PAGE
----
Foggy Morning, Misty Eyes Usher Out Independence

Independence Air workers Alfredo Rigalt, Valarie Rabung and Claudia Hale watch as a flight, bound for White Plains, N.Y., pulls away from the gate.
Independence Air workers Alfredo Rigalt, Valarie Rabung and Claudia Hale watch as a flight, bound for White Plains, N.Y., pulls away from the gate. (By Rich Lipski -- The Washington Post)

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By Bill Brubaker
Washington Post Staff Writer
Friday, January 6, 2006

There was an everything-must-go sale in Washington Dulles International Airport's Concourse A yesterday -- caps, T-shirts, pillows, blankets, mouse pads, model airplanes, all priced to move -- because the seller, Independence Air, really did have to go.

On the last day of the Washington area's homegrown low-fare airline, a company that carried more than 8 million passengers over 18 months but never figured out how to make money, Independence Air employees stood in a line 25 deep for a chance to grab some mementos.

"This is sort of sad," said pilot Bill Brown, clutching a clump of shirts with the Independence Air logo. "It would have been better if the boys who ran this airline had a better plan so we wouldn't all be here today, buying this stuff."

The airline's final day began in a fog, with many of its flights delayed for an hour or longer. It ended shortly before 9 p.m. as one of its relatively new Airbus A319 jets pulled into Dulles International Airport from Tampa.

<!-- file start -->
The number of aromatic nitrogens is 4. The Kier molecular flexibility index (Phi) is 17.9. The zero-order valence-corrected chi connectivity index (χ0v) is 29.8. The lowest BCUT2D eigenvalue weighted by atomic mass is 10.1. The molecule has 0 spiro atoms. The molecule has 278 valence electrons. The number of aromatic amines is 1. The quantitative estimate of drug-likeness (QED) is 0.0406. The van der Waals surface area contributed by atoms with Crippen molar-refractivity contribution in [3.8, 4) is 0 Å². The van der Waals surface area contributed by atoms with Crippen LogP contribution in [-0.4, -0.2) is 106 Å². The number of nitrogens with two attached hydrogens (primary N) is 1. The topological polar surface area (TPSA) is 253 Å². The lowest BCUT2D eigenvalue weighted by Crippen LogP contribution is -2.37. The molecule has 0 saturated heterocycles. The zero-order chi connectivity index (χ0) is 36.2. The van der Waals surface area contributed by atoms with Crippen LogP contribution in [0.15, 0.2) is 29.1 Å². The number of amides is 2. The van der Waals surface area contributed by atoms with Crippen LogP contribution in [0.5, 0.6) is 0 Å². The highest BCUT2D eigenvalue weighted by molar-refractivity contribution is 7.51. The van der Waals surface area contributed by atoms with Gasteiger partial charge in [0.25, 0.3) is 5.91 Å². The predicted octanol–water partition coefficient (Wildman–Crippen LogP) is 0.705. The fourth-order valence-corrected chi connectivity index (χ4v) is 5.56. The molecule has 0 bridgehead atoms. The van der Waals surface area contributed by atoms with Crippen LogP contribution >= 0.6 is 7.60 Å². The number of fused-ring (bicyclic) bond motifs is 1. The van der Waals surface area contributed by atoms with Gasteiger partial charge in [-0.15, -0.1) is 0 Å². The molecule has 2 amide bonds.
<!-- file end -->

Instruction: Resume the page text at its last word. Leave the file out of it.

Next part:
In between, misty-eyed workers hugged, swapped e-mail addresses and spoke of job prospects and what-ifs. Lots of what-ifs.

What if Dulles-based Flyi Inc., which had begun life in 1989 as Atlantic Coast Airlines, a regional commuter carrier for United Airlines, had not broken away from United to become Independence Air? What if Flyi had not sold its seats so cheaply -- as low as $29 one way?

"We needed an angel to come rescue us," said Gordon Herndon, 80, a customer service representative who came to the company nine years ago after a career in publishing. "We needed a Bill Gates to come in and buy us."

The shutdown came two months after Flyi filed for Chapter 11 bankruptcy protection and a year after it first warned of trouble, citing record fuel prices and an unrelenting response by competitors. Two rivals, JetBlue Airways and United Air Lines, promptly sought job applications from furloughed Flyi workers.

"This is one of the saddest days of my life," senior customer service representative Peggy Anstead Hudson said at Dulles Airport's Gate B26 as a regular Flyi passenger approached with tears in her eyes.

"I love this airline. Your service is fabulous," Kate Williams of Leesburg said. "I just called my girlfriend to say: 'Can you believe this? I'm at the airport crying.' "

Two airlines, United and Mesa Air Group Inc., had showed interest in bidding for some Flyi assets, but neither wanted to operate Independence as a stand-alone carrier.

Wall Street analysts and the realists among Flyi's 2,700 employees were not surprised. The airline simply had burned through too much cash.

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© 2006 The Washington Post Company

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